Before the formation of ghettos, which began in the Distrikt in December 1939, Jews were encouraged to flee the city. For those who remained the German authorities decided in March 1941 to allocate a then suburban neighborhood, Podgórze District, to become Kraków’s ghetto – there many Jews would die of illness or starvation. Initially, most ghettos were open and Jews were allowed to enter and exit freely.
However, with time ghettos were generally closed and security became tighter. In the autumn of 1941, the SS developed the policy of Extermination through labor, which further worsened the already bleak conditions for Jews.
The ghetto inhabitants were later murdered or sent to German Extermination camps, including Bełżec and Auschwitz, and to the Kraków-Płaszów concentration camp.
The largest deportations within the Distrikt occurred from June to September 1942. More specifically, the Kraków ghetto deportation occurred in the first week of June 1942, and in March 1943 the ghetto was definitely liquidated.
Roman Polanski, the film director, survived the Kraków ghetto. Oskar Schindler selected employees from the ghetto to work in his enamelware factory Deutsche Emailwaren Fabrik (Emalia for short), saving them from the camps.
Similarly, many men capable of physical labor were saved from the deportations to extermination camps and instead sent to labor camps across the General Government. By September 1943, the last of the Jews from the Kraków ghetto had been deported.
Although looted by occupational authorities, Kraków remained relatively undamaged at the end of World War II, with most of the city’s historical and architectural legacy spared.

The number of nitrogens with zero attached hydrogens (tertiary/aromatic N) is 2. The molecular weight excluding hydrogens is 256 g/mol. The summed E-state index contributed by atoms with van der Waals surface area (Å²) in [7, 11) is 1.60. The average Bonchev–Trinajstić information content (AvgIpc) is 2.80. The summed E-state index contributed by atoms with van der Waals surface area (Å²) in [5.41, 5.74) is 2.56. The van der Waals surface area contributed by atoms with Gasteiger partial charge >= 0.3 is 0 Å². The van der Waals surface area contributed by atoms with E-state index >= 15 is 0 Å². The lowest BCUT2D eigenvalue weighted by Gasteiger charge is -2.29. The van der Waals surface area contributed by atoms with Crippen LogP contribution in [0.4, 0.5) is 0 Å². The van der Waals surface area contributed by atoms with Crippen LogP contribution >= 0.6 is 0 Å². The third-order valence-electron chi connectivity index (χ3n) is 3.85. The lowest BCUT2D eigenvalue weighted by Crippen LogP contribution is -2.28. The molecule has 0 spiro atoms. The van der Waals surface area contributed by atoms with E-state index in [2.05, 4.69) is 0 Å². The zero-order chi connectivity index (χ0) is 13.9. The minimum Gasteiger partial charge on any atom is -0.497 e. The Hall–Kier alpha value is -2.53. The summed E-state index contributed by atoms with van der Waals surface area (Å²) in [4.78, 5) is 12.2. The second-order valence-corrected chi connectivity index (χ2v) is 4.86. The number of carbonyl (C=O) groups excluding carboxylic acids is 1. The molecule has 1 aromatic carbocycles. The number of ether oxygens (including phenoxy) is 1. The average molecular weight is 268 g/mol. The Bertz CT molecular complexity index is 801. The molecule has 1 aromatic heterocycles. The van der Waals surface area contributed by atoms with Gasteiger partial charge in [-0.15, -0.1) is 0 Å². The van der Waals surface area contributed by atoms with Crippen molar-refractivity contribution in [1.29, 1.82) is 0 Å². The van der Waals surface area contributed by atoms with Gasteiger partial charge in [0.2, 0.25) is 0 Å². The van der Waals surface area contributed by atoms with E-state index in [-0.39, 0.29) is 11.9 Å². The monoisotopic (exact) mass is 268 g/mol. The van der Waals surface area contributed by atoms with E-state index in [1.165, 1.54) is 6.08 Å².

Soviet forces under the command of Marshal Ivan Konev entered the city on 18 January 1945 and began arresting Poles loyal to the Polish government-in-exile or those who had served in the Home Army.
After the war, under the Polish People’s Republic (officially declared in 1952), the intellectual and academic community of Kraków came under complete political control. The universities were soon deprived of printing rights and autonomy.
The Stalinist government of Poland ordered the construction of the country’s largest steel mill in the newly-created suburb of Nowa Huta. The creation of the giant Lenin Steelworks (now Sendzimir Steelworks owned by Mittal) sealed Kraków’s transformation from a university city into an industrial center.
The new working-class population, drawn by the industrialization of Kraków, contributed to rapid growth.
In an effort that spanned two decades, Karol Wojtyła, cardinal archbishop of Kraków from 1964 to 1978, successfully lobbied for permission to build the first churches in the newly-industrial suburbs.
In 1978 the Catholic Church elevated Wojtyła to the papacy as John Paul II, the first non-Italian pope in 455 years. In the same year, UNESCO, following the application of local authorities, placed Kraków Old Town on the first-ever list of World Heritage Sites.